Terns dance. With each other. They have a distinctive  and rather formal courtship dance, complete with a fish dinner. They feed their young with an elegant offering at the end of a gracefully extended neck and beak.  Most Tern species nest on open beach. This precious real estate puts these small birds in competition with human development, a fight they will never survive without our help. So let's give them some space and watch them dance. The world is a more wondrous place for it. 

Tiny new born Least Tern chicks on Shelter Island.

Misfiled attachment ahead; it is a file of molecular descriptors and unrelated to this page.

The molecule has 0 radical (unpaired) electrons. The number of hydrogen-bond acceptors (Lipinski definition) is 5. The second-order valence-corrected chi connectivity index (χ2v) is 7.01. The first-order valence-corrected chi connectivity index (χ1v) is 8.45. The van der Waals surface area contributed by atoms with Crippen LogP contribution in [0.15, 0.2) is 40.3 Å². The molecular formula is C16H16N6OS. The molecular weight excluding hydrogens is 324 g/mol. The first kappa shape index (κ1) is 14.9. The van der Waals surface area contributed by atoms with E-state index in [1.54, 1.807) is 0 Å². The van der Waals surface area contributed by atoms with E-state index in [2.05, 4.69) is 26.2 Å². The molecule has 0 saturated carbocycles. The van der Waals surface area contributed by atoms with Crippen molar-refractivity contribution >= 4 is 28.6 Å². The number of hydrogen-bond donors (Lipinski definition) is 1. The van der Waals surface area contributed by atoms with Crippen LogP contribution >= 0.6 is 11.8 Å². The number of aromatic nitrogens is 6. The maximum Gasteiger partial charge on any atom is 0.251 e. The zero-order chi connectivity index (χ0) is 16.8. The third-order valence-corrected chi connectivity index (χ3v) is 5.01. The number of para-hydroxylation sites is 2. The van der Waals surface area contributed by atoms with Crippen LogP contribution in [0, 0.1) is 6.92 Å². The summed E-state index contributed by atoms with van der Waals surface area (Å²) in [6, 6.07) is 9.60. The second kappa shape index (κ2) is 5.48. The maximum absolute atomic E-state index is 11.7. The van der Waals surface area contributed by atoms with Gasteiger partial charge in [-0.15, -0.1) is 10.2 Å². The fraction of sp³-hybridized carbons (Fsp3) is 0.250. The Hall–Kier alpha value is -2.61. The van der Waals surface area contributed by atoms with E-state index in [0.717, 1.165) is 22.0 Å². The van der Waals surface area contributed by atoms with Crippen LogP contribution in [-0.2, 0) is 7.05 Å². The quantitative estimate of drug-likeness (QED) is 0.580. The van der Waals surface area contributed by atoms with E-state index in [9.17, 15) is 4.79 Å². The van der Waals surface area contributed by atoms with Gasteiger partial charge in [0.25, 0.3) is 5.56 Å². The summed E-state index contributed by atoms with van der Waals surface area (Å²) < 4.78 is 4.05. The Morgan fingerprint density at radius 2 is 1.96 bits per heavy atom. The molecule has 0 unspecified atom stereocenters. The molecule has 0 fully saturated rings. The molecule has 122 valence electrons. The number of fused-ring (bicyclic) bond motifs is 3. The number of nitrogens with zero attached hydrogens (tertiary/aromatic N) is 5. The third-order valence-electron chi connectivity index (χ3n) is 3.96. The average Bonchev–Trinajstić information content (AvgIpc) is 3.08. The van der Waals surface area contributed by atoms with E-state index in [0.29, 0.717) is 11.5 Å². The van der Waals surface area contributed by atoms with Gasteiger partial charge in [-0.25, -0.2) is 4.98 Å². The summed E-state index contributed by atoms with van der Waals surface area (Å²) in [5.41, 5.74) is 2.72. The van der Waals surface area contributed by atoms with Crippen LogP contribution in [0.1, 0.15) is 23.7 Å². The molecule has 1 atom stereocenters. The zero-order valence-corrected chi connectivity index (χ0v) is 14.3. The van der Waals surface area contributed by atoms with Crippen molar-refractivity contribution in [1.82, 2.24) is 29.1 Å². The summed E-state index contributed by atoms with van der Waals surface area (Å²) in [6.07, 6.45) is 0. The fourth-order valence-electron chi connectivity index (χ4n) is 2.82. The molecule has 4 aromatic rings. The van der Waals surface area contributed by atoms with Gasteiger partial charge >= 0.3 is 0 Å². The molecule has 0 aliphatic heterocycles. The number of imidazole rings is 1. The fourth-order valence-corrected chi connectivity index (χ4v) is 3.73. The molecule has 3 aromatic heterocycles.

Seatuck Environmental Association is monitoring the Common Tern, a species listed as threatened, in the Great South Bay. The Re-Tern project attempts to expand their nesting grounds and survey the well-being of the present population. 

Least Tern siblings growing up in the wrack line.

A brave Common Tern chick imitates its parent and defends the family territory on Grouse Island in the Great South Bay.

Least Terns sharing an Atlantic Silverside above and a Striped Killifish below. 

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